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  1.  15
    Moral Agency in Nursing: Seeing Value In the Work and Believing That I Make a Difference.Elizabeth J. Pask - 2003 - Nursing Ethics 10 (2):165-174.
    The subject of this article is moral agency in nursing, studied by the use of an applied philosophical method. It draws upon nurses’ accounts of how they see intrinsic value in their work and believe that they make a difference to patients in terms that leave their patients feeling better. The analysis is based on the philosophy of Iris Murdoch to reveal how nurses’ accounts demonstrated that they hold a view of themselves and their professional practice that is intrinsically linked (...)
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  2.  24
    Self‐Sacrifice, Self‐Transcendence and Nurses' Professional Self.Elizabeth J. Pask - 2005 - Nursing Philosophy 6 (4):247-254.
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  3.  18
    Nursing Responsibility and Conditions of Practice: Are We Justified in Holding Nurses Responsible for Their Behaviour in Situations of Patient Care?Elizabeth J. Pask - 2001 - Nursing Philosophy 2 (1):42-52.
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  4.  22
    Developing Moral Imagination and the Influence of Belief.Elizabeth J. Pask - 1997 - Nursing Ethics 4 (3):202-210.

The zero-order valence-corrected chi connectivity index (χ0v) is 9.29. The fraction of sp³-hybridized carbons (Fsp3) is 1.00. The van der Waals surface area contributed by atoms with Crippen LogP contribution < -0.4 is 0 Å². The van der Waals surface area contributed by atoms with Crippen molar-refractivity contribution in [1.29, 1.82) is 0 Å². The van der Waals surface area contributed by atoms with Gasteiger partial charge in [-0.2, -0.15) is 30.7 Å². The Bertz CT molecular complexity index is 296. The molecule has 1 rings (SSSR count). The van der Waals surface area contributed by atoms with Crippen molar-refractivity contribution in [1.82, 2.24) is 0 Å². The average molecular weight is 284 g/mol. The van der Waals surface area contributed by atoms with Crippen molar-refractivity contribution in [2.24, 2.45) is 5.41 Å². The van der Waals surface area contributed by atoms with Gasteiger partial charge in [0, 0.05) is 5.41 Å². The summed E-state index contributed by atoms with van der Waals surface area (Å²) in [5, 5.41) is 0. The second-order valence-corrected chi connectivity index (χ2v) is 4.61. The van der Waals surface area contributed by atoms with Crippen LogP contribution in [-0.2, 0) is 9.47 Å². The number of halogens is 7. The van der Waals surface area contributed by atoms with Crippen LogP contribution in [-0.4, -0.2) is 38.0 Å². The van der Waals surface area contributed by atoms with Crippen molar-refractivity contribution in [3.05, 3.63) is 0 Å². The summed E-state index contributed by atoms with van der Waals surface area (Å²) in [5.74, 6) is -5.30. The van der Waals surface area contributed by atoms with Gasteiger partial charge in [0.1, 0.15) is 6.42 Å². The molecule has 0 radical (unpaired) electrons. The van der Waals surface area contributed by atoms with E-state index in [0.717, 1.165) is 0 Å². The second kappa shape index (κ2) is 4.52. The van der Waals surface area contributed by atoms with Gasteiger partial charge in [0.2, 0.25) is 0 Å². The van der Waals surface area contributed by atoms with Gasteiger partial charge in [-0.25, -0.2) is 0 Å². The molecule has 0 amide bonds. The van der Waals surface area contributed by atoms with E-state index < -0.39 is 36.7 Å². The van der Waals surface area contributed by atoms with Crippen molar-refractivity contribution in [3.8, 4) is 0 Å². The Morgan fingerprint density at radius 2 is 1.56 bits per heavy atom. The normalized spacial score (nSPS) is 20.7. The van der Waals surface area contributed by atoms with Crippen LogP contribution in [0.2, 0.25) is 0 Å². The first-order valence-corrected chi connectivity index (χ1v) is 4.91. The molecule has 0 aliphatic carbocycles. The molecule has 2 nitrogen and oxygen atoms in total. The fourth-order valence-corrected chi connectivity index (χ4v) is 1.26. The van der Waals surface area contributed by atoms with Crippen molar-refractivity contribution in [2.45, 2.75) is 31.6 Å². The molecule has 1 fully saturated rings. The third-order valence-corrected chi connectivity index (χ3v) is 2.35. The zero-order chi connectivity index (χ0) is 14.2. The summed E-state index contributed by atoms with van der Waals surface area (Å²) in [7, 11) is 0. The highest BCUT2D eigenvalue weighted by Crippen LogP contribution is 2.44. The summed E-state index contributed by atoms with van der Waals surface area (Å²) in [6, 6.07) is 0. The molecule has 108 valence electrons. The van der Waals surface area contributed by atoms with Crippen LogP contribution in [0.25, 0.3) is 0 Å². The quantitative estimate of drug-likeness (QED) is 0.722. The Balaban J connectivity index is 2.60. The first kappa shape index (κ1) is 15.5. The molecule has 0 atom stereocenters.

Moral imagination has been described by Murdoch as ‘a way of seeing’. The focus of concern here is the influence of belief upon moral imagination and those attitudes that are needed if moral imagination is to be developed. The perspective adopted endorses a Humean recognition of the potent influence of personal experience upon those beliefs that are held, and therefore upon how we see the world. Kantian commitment to the power of the will, and to the ability of individuals to (...)
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  5.  21
    Guilt and Nursing Practice: Implications for Nurse Education and the Climate of Care.Elizabeth J. Pask - 1994 - Nursing Ethics 1 (2):80-85.
    This paper considers the influence of guilt within nursing practice. The author draws on her experience as a nurse tutor to show how guilt has implications for the well-being of both nurses and patients. It is suggested that nurses' experience of guilt, and the fear that they may be considered guilty, are indicative of a moral climate that rests predominantly upon rules. While rules fulfil a requirement for professional and organizational accountability, they need not be perceived as statements about the (...)
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